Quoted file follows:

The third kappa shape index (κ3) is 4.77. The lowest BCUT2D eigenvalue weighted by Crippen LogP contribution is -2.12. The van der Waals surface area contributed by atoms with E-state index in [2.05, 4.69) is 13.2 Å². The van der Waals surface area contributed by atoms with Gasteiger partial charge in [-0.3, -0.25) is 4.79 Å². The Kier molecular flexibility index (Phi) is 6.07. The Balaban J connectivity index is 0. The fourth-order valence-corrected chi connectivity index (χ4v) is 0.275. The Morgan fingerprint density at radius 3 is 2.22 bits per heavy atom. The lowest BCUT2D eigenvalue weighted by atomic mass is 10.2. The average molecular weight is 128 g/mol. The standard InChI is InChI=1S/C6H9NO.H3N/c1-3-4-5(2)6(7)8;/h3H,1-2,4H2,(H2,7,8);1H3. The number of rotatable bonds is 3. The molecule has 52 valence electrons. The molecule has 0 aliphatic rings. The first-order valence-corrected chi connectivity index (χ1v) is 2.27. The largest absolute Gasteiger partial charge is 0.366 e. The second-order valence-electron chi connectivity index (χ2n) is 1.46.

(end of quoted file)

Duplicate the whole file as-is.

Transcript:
The third kappa shape index (κ3) is 4.77. The lowest BCUT2D eigenvalue weighted by Crippen LogP contribution is -2.12. The van der Waals surface area contributed by atoms with E-state index in [2.05, 4.69) is 13.2 Å². The van der Waals surface area contributed by atoms with Gasteiger partial charge in [-0.3, -0.25) is 4.79 Å². The Kier molecular flexibility index (Phi) is 6.07. The Balaban J connectivity index is 0. The fourth-order valence-corrected chi connectivity index (χ4v) is 0.275. The Morgan fingerprint density at radius 3 is 2.22 bits per heavy atom. The lowest BCUT2D eigenvalue weighted by atomic mass is 10.2. The average molecular weight is 128 g/mol. The standard InChI is InChI=1S/C6H9NO.H3N/c1-3-4-5(2)6(7)8;/h3H,1-2,4H2,(H2,7,8);1H3. The number of rotatable bonds is 3. The molecule has 52 valence electrons. The molecule has 0 aliphatic rings. The first-order valence-corrected chi connectivity index (χ1v) is 2.27. The largest absolute Gasteiger partial charge is 0.366 e. The second-order valence-electron chi connectivity index (χ2n) is 1.46.